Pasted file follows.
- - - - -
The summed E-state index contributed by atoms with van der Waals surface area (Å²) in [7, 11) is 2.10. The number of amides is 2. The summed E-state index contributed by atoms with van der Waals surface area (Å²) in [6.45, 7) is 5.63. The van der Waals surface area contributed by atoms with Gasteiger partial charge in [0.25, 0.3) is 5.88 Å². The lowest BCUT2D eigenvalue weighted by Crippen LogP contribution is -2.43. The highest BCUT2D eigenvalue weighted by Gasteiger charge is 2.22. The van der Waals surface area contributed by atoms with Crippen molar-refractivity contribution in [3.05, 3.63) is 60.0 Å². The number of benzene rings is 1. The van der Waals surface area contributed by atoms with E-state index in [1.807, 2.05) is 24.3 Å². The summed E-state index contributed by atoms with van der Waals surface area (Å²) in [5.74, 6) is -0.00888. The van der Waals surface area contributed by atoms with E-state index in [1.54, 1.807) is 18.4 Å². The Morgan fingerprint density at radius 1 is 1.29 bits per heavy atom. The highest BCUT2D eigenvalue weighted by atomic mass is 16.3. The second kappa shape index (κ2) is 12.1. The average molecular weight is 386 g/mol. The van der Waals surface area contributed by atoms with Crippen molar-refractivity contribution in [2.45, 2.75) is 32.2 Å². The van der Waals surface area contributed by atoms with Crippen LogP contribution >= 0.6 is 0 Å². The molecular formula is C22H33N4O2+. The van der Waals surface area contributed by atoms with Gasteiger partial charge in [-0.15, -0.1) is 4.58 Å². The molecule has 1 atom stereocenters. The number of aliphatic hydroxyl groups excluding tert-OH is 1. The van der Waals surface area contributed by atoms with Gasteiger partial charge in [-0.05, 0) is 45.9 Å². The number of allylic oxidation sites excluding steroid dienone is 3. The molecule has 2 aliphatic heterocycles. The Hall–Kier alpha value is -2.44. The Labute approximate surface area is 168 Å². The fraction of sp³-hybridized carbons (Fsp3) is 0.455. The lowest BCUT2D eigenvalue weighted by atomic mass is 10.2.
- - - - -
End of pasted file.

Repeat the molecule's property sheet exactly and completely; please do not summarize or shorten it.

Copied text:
The summed E-state index contributed by atoms with van der Waals surface area (Å²) in [7, 11) is 2.10. The number of amides is 2. The summed E-state index contributed by atoms with van der Waals surface area (Å²) in [6.45, 7) is 5.63. The van der Waals surface area contributed by atoms with Gasteiger partial charge in [0.25, 0.3) is 5.88 Å². The lowest BCUT2D eigenvalue weighted by Crippen LogP contribution is -2.43. The highest BCUT2D eigenvalue weighted by Gasteiger charge is 2.22. The van der Waals surface area contributed by atoms with Crippen molar-refractivity contribution in [3.05, 3.63) is 60.0 Å². The number of benzene rings is 1. The van der Waals surface area contributed by atoms with E-state index in [1.807, 2.05) is 24.3 Å². The summed E-state index contributed by atoms with van der Waals surface area (Å²) in [5.74, 6) is -0.00888. The van der Waals surface area contributed by atoms with E-state index in [1.54, 1.807) is 18.4 Å². The Morgan fingerprint density at radius 1 is 1.29 bits per heavy atom. The highest BCUT2D eigenvalue weighted by atomic mass is 16.3. The second kappa shape index (κ2) is 12.1. The average molecular weight is 386 g/mol. The van der Waals surface area contributed by atoms with Crippen molar-refractivity contribution in [2.45, 2.75) is 32.2 Å². The van der Waals surface area contributed by atoms with Crippen LogP contribution >= 0.6 is 0 Å². The molecular formula is C22H33N4O2+. The van der Waals surface area contributed by atoms with Gasteiger partial charge in [-0.15, -0.1) is 4.58 Å². The molecule has 1 atom stereocenters. The number of aliphatic hydroxyl groups excluding tert-OH is 1. The van der Waals surface area contributed by atoms with Gasteiger partial charge in [-0.05, 0) is 45.9 Å². The number of allylic oxidation sites excluding steroid dienone is 3. The molecule has 2 aliphatic heterocycles. The Hall–Kier alpha value is -2.44. The Labute approximate surface area is 168 Å². The fraction of sp³-hybridized carbons (Fsp3) is 0.455. The lowest BCUT2D eigenvalue weighted by atomic mass is 10.2.